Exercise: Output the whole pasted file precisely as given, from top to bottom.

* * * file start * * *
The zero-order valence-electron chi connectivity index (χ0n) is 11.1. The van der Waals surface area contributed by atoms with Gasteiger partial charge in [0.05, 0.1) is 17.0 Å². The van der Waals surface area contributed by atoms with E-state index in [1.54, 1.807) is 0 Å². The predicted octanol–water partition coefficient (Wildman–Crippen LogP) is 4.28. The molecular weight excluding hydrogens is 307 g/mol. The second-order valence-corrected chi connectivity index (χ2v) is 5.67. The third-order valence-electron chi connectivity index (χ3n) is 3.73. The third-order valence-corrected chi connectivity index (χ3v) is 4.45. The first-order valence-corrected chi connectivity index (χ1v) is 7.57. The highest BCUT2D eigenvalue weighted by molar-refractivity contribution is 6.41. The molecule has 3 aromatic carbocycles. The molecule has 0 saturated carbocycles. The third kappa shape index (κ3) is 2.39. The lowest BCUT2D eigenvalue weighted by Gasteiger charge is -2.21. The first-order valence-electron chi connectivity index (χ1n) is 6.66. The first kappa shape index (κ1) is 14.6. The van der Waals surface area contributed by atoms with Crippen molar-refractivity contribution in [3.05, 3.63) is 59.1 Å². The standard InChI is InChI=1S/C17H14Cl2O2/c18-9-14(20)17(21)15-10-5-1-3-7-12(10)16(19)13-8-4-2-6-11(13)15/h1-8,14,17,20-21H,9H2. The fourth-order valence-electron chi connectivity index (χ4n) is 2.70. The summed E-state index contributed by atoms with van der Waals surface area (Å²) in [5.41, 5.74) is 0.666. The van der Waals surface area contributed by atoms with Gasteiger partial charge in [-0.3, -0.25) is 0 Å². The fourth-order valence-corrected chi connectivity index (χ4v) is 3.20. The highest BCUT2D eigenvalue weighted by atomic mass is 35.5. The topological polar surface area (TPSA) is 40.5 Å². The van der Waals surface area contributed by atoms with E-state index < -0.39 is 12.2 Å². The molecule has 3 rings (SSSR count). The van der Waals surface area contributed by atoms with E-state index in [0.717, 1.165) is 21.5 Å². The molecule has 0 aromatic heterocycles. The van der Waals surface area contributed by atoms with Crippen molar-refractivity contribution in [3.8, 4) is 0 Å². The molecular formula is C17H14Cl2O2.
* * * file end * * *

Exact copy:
The zero-order valence-electron chi connectivity index (χ0n) is 11.1. The van der Waals surface area contributed by atoms with Gasteiger partial charge in [0.05, 0.1) is 17.0 Å². The van der Waals surface area contributed by atoms with E-state index in [1.54, 1.807) is 0 Å². The predicted octanol–water partition coefficient (Wildman–Crippen LogP) is 4.28. The molecular weight excluding hydrogens is 307 g/mol. The second-order valence-corrected chi connectivity index (χ2v) is 5.67. The third-order valence-electron chi connectivity index (χ3n) is 3.73. The third-order valence-corrected chi connectivity index (χ3v) is 4.45. The first-order valence-corrected chi connectivity index (χ1v) is 7.57. The highest BCUT2D eigenvalue weighted by molar-refractivity contribution is 6.41. The molecule has 3 aromatic carbocycles. The molecule has 0 saturated carbocycles. The third kappa shape index (κ3) is 2.39. The lowest BCUT2D eigenvalue weighted by Gasteiger charge is -2.21. The first-order valence-electron chi connectivity index (χ1n) is 6.66. The first kappa shape index (κ1) is 14.6. The van der Waals surface area contributed by atoms with Crippen molar-refractivity contribution in [3.05, 3.63) is 59.1 Å². The standard InChI is InChI=1S/C17H14Cl2O2/c18-9-14(20)17(21)15-10-5-1-3-7-12(10)16(19)13-8-4-2-6-11(13)15/h1-8,14,17,20-21H,9H2. The fourth-order valence-electron chi connectivity index (χ4n) is 2.70. The summed E-state index contributed by atoms with van der Waals surface area (Å²) in [5.41, 5.74) is 0.666. The van der Waals surface area contributed by atoms with Gasteiger partial charge in [-0.3, -0.25) is 0 Å². The fourth-order valence-corrected chi connectivity index (χ4v) is 3.20. The highest BCUT2D eigenvalue weighted by atomic mass is 35.5. The topological polar surface area (TPSA) is 40.5 Å². The van der Waals surface area contributed by atoms with E-state index < -0.39 is 12.2 Å². The molecule has 3 rings (SSSR count). The van der Waals surface area contributed by atoms with E-state index in [0.717, 1.165) is 21.5 Å². The molecule has 0 aromatic heterocycles. The van der Waals surface area contributed by atoms with Crippen molar-refractivity contribution in [3.8, 4) is 0 Å². The molecular formula is C17H14Cl2O2.